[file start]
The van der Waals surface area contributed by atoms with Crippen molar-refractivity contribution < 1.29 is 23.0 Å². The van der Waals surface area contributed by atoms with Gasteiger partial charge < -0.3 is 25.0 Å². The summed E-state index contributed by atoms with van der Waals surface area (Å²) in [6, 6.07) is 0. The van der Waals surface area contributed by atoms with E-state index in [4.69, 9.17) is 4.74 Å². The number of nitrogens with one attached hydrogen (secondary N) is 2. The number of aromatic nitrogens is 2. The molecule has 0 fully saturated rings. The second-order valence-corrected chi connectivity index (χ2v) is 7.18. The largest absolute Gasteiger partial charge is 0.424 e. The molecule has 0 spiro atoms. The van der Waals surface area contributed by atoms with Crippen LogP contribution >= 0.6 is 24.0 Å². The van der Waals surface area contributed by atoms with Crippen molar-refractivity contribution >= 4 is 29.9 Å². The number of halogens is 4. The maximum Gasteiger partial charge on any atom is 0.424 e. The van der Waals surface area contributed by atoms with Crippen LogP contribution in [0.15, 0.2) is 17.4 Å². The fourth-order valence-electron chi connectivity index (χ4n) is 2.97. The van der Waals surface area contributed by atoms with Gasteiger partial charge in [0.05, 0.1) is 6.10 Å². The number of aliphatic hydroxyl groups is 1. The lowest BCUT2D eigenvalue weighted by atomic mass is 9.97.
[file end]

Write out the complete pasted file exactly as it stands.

The van der Waals surface area contributed by atoms with Crippen molar-refractivity contribution < 1.29 is 23.0 Å². The van der Waals surface area contributed by atoms with Gasteiger partial charge < -0.3 is 25.0 Å². The summed E-state index contributed by atoms with van der Waals surface area (Å²) in [6, 6.07) is 0. The van der Waals surface area contributed by atoms with E-state index in [4.69, 9.17) is 4.74 Å². The number of nitrogens with one attached hydrogen (secondary N) is 2. The number of aromatic nitrogens is 2. The molecule has 0 fully saturated rings. The second-order valence-corrected chi connectivity index (χ2v) is 7.18. The largest absolute Gasteiger partial charge is 0.424 e. The molecule has 0 spiro atoms. The van der Waals surface area contributed by atoms with Crippen LogP contribution >= 0.6 is 24.0 Å². The van der Waals surface area contributed by atoms with Crippen molar-refractivity contribution >= 4 is 29.9 Å². The number of halogens is 4. The maximum Gasteiger partial charge on any atom is 0.424 e. The van der Waals surface area contributed by atoms with Crippen LogP contribution in [0.15, 0.2) is 17.4 Å². The fourth-order valence-electron chi connectivity index (χ4n) is 2.97. The van der Waals surface area contributed by atoms with Gasteiger partial charge in [0.05, 0.1) is 6.10 Å². The number of aliphatic hydroxyl groups is 1. The lowest BCUT2D eigenvalue weighted by atomic mass is 9.97.